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About purplesque

Psychiatrist, cook, bookworm, photographer. Not necessarily in that order.
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7 Responses to Think of me

  1. scorpion1116 says:

    How wonderful for you to have to opportunity to take a look back to the some of the origins of your profession! I find this all very interesting, and thank you for sharing. I do not have a medical degree of any kind, but I spent my teenage years as a CNA, and many of my adult years as a Licensed Nursing Home Administrator. In one of my "poorer" facilities, a 60-bed facility in the worst part of town, we were often used as a placement facility for the state mental institution for those residents whose age and infirmity became more of a concern than their mental illness. At one point I had 18 schizophrenics, and 2 of the 10 surviving people in the country who had undergone frontal lobotomy as a treatment for mental illness.
    I started my career as an Admissions Coordinator, so it became part of my job to read charts, evaluate Rx and Dx, and assess the hospital patients for appropriate long-tern care placement. I continued to do this part after I became an Admin. Many times I had to visit Central State Mental Hospital to evaluate a geriatric resident. It was a very old facility that had been "Band-Aided" somewhat to employ a few more humane practices and newer security technology, but you KNEW where you were when you stepped through the threshold, and the 100-year-old misery of the maltreated still seeped through the walls and hallways.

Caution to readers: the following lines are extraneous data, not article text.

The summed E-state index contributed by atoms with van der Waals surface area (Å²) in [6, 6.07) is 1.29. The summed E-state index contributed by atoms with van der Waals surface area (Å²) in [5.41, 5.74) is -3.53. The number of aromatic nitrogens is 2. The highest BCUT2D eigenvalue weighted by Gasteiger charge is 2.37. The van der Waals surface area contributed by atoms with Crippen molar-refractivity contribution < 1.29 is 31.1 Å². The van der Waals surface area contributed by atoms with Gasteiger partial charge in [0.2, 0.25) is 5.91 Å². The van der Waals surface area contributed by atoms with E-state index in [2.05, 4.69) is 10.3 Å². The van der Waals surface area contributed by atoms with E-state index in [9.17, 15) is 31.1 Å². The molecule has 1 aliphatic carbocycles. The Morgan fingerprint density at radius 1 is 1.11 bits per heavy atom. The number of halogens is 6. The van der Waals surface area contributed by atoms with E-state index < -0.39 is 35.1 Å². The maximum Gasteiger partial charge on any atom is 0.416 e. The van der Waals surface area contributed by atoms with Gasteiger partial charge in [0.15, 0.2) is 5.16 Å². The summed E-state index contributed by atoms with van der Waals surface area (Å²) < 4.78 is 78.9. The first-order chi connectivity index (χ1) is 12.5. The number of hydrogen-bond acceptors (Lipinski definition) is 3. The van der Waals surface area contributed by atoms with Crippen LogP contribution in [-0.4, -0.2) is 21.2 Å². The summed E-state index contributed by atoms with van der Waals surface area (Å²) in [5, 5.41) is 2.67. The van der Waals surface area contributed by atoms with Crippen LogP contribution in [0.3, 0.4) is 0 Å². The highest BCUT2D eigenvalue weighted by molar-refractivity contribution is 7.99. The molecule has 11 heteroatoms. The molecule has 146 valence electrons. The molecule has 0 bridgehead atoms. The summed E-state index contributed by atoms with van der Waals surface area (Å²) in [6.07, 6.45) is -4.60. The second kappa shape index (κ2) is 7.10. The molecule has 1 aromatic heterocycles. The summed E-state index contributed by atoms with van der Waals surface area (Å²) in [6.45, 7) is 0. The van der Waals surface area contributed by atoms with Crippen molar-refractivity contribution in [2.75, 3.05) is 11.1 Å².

I was always happy when a geriatric resident was able to transfer to my facility. We had a loving staff who believed in patient dignity, and an Administrator who recognized that this would be their last stop in this place called Earth, and was determined to provide them with better days, better meals, a comfortable bed, and some sunshine of their faces.

  2. Purplesque says:

    Thank you for sharing that. I've always wondered what the long-term care facilities are like, and am waiting for an opportunity to go see them in person. There's nothing better than working at a place where you feel gratified at the end of the day, no matter how rough it has been. I'm still new to the field, and its hard to deal with the sicker patients with bad prognoses. The strength it must take to take care of the sickest of the sick..it still amazes me.

  3. Aubrey says:

    A fine, carefully done historical piece, brought home to the heart and mind by those two final, devastating sentences.

  4. Purplesque says:

    Thank you. That cup was at the very end of the exhibit that we saw..that's when I knew I wanted to share it here.

  5. Lakshmi says:

    I think psychiatrists are the strongest of all human beings. To deal with physical illness takes commitment. To deal with diseases of the mind requires extreme grit. Kudos.

  6. Purplesque says:

    Thank you, though I'm afraid its a little early for kudos. I'm still at the fledgling stage, and while I love what I do, the fear of not having enough grit is always there. It gets better each day. p.s. Your new year resolution seems to be going strong!

  7. gregsmithmd says:

    Excellent. Love this history. Thanks for the great post and pictures.